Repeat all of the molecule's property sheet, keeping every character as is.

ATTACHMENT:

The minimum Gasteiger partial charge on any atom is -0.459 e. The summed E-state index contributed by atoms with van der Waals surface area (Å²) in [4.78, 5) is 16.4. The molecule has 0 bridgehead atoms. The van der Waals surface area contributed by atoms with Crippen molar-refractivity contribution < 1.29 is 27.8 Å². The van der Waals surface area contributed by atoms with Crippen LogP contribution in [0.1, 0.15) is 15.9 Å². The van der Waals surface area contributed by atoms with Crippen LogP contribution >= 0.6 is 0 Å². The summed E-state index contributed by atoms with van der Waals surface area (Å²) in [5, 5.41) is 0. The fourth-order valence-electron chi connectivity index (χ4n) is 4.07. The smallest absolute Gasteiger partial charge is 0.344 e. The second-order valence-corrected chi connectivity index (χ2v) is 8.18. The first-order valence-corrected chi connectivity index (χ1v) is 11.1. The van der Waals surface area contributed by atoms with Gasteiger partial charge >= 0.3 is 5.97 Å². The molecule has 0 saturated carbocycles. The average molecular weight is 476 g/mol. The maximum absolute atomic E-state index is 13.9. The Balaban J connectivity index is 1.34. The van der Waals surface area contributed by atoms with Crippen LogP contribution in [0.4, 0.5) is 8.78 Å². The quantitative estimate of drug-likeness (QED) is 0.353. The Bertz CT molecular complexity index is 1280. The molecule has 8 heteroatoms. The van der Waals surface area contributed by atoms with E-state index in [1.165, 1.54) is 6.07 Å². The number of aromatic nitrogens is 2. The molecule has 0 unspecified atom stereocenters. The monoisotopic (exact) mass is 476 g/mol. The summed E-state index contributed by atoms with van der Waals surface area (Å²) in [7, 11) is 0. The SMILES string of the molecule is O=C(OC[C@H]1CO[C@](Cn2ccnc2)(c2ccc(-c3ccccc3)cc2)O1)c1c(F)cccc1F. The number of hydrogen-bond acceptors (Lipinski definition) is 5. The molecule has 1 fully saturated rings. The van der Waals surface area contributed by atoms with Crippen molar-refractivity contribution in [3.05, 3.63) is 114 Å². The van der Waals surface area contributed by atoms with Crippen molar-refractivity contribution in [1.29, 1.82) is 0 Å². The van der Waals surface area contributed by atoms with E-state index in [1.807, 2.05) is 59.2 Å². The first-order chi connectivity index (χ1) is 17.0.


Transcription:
The minimum Gasteiger partial charge on any atom is -0.459 e. The summed E-state index contributed by atoms with van der Waals surface area (Å²) in [4.78, 5) is 16.4. The molecule has 0 bridgehead atoms. The van der Waals surface area contributed by atoms with Crippen molar-refractivity contribution < 1.29 is 27.8 Å². The van der Waals surface area contributed by atoms with Crippen LogP contribution in [0.1, 0.15) is 15.9 Å². The van der Waals surface area contributed by atoms with Crippen LogP contribution >= 0.6 is 0 Å². The summed E-state index contributed by atoms with van der Waals surface area (Å²) in [5, 5.41) is 0. The fourth-order valence-electron chi connectivity index (χ4n) is 4.07. The smallest absolute Gasteiger partial charge is 0.344 e. The second-order valence-corrected chi connectivity index (χ2v) is 8.18. The first-order valence-corrected chi connectivity index (χ1v) is 11.1. The van der Waals surface area contributed by atoms with Gasteiger partial charge >= 0.3 is 5.97 Å². The molecule has 0 saturated carbocycles. The average molecular weight is 476 g/mol. The maximum absolute atomic E-state index is 13.9. The Balaban J connectivity index is 1.34. The van der Waals surface area contributed by atoms with Crippen LogP contribution in [0.4, 0.5) is 8.78 Å². The quantitative estimate of drug-likeness (QED) is 0.353. The Bertz CT molecular complexity index is 1280. The molecule has 8 heteroatoms. The van der Waals surface area contributed by atoms with E-state index in [1.165, 1.54) is 6.07 Å². The number of aromatic nitrogens is 2. The molecule has 0 unspecified atom stereocenters. The monoisotopic (exact) mass is 476 g/mol. The summed E-state index contributed by atoms with van der Waals surface area (Å²) in [7, 11) is 0. The SMILES string of the molecule is O=C(OC[C@H]1CO[C@](Cn2ccnc2)(c2ccc(-c3ccccc3)cc2)O1)c1c(F)cccc1F. The number of hydrogen-bond acceptors (Lipinski definition) is 5. The molecule has 1 fully saturated rings. The van der Waals surface area contributed by atoms with Crippen molar-refractivity contribution in [3.05, 3.63) is 114 Å². The van der Waals surface area contributed by atoms with Crippen molar-refractivity contribution in [1.29, 1.82) is 0 Å². The van der Waals surface area contributed by atoms with E-state index in [1.807, 2.05) is 59.2 Å². The first-order chi connectivity index (χ1) is 17.0.